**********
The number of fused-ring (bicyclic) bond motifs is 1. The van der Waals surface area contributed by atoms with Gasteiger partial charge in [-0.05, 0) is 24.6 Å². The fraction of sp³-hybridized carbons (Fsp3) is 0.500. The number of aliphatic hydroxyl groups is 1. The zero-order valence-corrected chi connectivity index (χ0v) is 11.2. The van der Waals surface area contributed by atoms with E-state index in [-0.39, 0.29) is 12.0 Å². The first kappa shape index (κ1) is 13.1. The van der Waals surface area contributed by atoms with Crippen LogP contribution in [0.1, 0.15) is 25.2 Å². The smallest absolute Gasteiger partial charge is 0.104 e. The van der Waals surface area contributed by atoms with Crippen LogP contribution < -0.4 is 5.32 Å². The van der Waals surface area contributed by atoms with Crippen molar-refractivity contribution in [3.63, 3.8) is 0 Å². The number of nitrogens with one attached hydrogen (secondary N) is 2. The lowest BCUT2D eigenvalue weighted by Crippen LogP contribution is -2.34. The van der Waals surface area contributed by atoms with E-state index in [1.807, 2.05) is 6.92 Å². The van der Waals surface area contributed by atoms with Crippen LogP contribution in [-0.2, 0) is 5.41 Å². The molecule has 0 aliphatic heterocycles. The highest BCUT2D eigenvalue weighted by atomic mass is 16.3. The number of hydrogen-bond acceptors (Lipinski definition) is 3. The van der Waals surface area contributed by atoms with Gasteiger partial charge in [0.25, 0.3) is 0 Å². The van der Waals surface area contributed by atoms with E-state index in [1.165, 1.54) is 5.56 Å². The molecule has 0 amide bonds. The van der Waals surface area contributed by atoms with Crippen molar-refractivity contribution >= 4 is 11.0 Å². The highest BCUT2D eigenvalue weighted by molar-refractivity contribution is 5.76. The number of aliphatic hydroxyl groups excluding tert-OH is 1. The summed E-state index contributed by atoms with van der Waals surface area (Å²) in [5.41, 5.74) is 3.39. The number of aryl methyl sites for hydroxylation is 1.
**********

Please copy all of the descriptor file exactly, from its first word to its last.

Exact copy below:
The number of fused-ring (bicyclic) bond motifs is 1. The van der Waals surface area contributed by atoms with Gasteiger partial charge in [-0.05, 0) is 24.6 Å². The fraction of sp³-hybridized carbons (Fsp3) is 0.500. The number of aliphatic hydroxyl groups is 1. The zero-order valence-corrected chi connectivity index (χ0v) is 11.2. The van der Waals surface area contributed by atoms with E-state index in [-0.39, 0.29) is 12.0 Å². The first kappa shape index (κ1) is 13.1. The van der Waals surface area contributed by atoms with Crippen LogP contribution in [0.1, 0.15) is 25.2 Å². The smallest absolute Gasteiger partial charge is 0.104 e. The van der Waals surface area contributed by atoms with Crippen LogP contribution < -0.4 is 5.32 Å². The van der Waals surface area contributed by atoms with Crippen molar-refractivity contribution in [3.63, 3.8) is 0 Å². The number of nitrogens with one attached hydrogen (secondary N) is 2. The lowest BCUT2D eigenvalue weighted by Crippen LogP contribution is -2.34. The van der Waals surface area contributed by atoms with E-state index in [1.807, 2.05) is 6.92 Å². The van der Waals surface area contributed by atoms with Crippen LogP contribution in [-0.2, 0) is 5.41 Å². The molecule has 0 aliphatic heterocycles. The highest BCUT2D eigenvalue weighted by atomic mass is 16.3. The number of hydrogen-bond acceptors (Lipinski definition) is 3. The van der Waals surface area contributed by atoms with Gasteiger partial charge in [0.25, 0.3) is 0 Å². The van der Waals surface area contributed by atoms with E-state index in [1.165, 1.54) is 5.56 Å². The molecule has 0 amide bonds. The van der Waals surface area contributed by atoms with Crippen molar-refractivity contribution >= 4 is 11.0 Å². The highest BCUT2D eigenvalue weighted by molar-refractivity contribution is 5.76. The number of aliphatic hydroxyl groups excluding tert-OH is 1. The summed E-state index contributed by atoms with van der Waals surface area (Å²) in [5.41, 5.74) is 3.39. The number of aryl methyl sites for hydroxylation is 1.